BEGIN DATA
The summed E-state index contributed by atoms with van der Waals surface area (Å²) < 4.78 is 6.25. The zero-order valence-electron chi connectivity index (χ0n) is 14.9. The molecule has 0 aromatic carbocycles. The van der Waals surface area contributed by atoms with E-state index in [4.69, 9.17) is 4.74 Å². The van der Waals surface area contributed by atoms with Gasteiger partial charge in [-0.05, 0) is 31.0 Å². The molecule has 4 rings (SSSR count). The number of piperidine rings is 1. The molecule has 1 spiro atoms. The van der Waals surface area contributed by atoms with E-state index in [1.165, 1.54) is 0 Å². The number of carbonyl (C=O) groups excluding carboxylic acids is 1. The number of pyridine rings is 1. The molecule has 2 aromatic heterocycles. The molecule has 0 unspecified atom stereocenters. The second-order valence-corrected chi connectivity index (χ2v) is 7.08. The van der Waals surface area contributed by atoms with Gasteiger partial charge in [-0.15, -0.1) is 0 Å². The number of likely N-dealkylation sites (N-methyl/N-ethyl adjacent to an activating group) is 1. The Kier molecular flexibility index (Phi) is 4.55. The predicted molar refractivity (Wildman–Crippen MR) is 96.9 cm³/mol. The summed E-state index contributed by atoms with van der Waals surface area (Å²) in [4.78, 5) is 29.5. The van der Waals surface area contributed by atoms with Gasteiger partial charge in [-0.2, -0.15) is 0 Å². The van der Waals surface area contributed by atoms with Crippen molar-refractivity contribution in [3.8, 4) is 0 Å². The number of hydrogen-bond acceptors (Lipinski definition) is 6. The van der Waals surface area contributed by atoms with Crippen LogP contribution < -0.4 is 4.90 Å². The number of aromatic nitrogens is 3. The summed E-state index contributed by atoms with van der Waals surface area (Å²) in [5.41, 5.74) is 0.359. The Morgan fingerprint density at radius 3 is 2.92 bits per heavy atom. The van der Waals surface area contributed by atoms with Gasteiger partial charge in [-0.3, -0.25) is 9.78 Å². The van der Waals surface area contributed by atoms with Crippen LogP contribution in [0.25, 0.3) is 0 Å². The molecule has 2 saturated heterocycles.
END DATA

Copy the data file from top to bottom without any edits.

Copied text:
The summed E-state index contributed by atoms with van der Waals surface area (Å²) < 4.78 is 6.25. The zero-order valence-electron chi connectivity index (χ0n) is 14.9. The molecule has 0 aromatic carbocycles. The van der Waals surface area contributed by atoms with E-state index in [4.69, 9.17) is 4.74 Å². The van der Waals surface area contributed by atoms with Gasteiger partial charge in [-0.05, 0) is 31.0 Å². The molecule has 4 rings (SSSR count). The number of piperidine rings is 1. The molecule has 1 spiro atoms. The van der Waals surface area contributed by atoms with E-state index in [1.165, 1.54) is 0 Å². The number of carbonyl (C=O) groups excluding carboxylic acids is 1. The number of pyridine rings is 1. The molecule has 2 aromatic heterocycles. The molecule has 0 unspecified atom stereocenters. The second-order valence-corrected chi connectivity index (χ2v) is 7.08. The van der Waals surface area contributed by atoms with Gasteiger partial charge in [-0.15, -0.1) is 0 Å². The number of likely N-dealkylation sites (N-methyl/N-ethyl adjacent to an activating group) is 1. The Kier molecular flexibility index (Phi) is 4.55. The predicted molar refractivity (Wildman–Crippen MR) is 96.9 cm³/mol. The summed E-state index contributed by atoms with van der Waals surface area (Å²) in [4.78, 5) is 29.5. The van der Waals surface area contributed by atoms with Gasteiger partial charge in [-0.2, -0.15) is 0 Å². The van der Waals surface area contributed by atoms with Crippen molar-refractivity contribution in [3.8, 4) is 0 Å². The number of hydrogen-bond acceptors (Lipinski definition) is 6. The van der Waals surface area contributed by atoms with Crippen LogP contribution < -0.4 is 4.90 Å². The number of aromatic nitrogens is 3. The summed E-state index contributed by atoms with van der Waals surface area (Å²) in [5.41, 5.74) is 0.359. The Morgan fingerprint density at radius 3 is 2.92 bits per heavy atom. The van der Waals surface area contributed by atoms with Gasteiger partial charge in [-0.3, -0.25) is 9.78 Å². The van der Waals surface area contributed by atoms with Crippen LogP contribution in [0.25, 0.3) is 0 Å². The molecule has 2 saturated heterocycles.